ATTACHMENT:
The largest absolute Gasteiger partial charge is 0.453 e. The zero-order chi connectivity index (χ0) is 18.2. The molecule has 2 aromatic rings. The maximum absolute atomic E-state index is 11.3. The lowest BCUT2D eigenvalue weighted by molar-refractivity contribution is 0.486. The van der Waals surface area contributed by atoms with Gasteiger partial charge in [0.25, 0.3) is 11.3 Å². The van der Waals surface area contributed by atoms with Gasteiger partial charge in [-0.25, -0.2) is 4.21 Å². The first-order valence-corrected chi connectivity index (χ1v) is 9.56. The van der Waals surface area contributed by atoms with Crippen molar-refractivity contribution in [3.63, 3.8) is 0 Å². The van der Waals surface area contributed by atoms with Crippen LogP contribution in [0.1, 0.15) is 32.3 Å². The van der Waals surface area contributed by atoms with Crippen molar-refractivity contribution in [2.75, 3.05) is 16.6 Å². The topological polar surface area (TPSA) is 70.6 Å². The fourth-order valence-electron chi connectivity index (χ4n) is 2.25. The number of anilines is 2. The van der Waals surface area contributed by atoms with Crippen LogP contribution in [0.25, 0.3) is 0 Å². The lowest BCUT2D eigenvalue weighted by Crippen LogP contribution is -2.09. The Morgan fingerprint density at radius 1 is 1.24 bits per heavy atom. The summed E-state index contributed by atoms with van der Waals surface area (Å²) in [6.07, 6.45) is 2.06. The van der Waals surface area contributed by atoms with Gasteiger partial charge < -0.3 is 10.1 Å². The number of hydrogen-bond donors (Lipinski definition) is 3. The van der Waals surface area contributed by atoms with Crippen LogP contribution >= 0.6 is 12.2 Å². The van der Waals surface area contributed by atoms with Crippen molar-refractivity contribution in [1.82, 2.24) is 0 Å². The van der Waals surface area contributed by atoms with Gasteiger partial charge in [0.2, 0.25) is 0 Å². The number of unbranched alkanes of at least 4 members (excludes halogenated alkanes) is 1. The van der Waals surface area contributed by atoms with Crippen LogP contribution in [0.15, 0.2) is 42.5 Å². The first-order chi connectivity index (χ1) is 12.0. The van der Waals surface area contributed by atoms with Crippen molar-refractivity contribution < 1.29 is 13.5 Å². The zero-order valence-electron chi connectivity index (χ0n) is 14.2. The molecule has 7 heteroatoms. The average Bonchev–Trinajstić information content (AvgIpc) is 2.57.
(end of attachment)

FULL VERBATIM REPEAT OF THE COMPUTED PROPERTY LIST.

The largest absolute Gasteiger partial charge is 0.453 e. The zero-order chi connectivity index (χ0) is 18.2. The molecule has 2 aromatic rings. The maximum absolute atomic E-state index is 11.3. The lowest BCUT2D eigenvalue weighted by molar-refractivity contribution is 0.486. The van der Waals surface area contributed by atoms with Gasteiger partial charge in [0.25, 0.3) is 11.3 Å². The van der Waals surface area contributed by atoms with Gasteiger partial charge in [-0.25, -0.2) is 4.21 Å². The first-order valence-corrected chi connectivity index (χ1v) is 9.56. The van der Waals surface area contributed by atoms with Crippen molar-refractivity contribution in [3.63, 3.8) is 0 Å². The van der Waals surface area contributed by atoms with Crippen LogP contribution in [0.1, 0.15) is 32.3 Å². The van der Waals surface area contributed by atoms with Crippen molar-refractivity contribution in [2.75, 3.05) is 16.6 Å². The topological polar surface area (TPSA) is 70.6 Å². The fourth-order valence-electron chi connectivity index (χ4n) is 2.25. The number of anilines is 2. The van der Waals surface area contributed by atoms with Crippen LogP contribution in [0.25, 0.3) is 0 Å². The lowest BCUT2D eigenvalue weighted by Crippen LogP contribution is -2.09. The Morgan fingerprint density at radius 1 is 1.24 bits per heavy atom. The summed E-state index contributed by atoms with van der Waals surface area (Å²) in [6.07, 6.45) is 2.06. The van der Waals surface area contributed by atoms with Gasteiger partial charge < -0.3 is 10.1 Å². The number of hydrogen-bond donors (Lipinski definition) is 3. The van der Waals surface area contributed by atoms with Crippen LogP contribution >= 0.6 is 12.2 Å². The van der Waals surface area contributed by atoms with Crippen molar-refractivity contribution in [1.82, 2.24) is 0 Å². The van der Waals surface area contributed by atoms with Gasteiger partial charge in [0.2, 0.25) is 0 Å². The number of unbranched alkanes of at least 4 members (excludes halogenated alkanes) is 1. The van der Waals surface area contributed by atoms with Crippen LogP contribution in [0.15, 0.2) is 42.5 Å². The first-order chi connectivity index (χ1) is 12.0. The van der Waals surface area contributed by atoms with Crippen molar-refractivity contribution < 1.29 is 13.5 Å². The zero-order valence-electron chi connectivity index (χ0n) is 14.2. The molecule has 7 heteroatoms. The average Bonchev–Trinajstić information content (AvgIpc) is 2.57.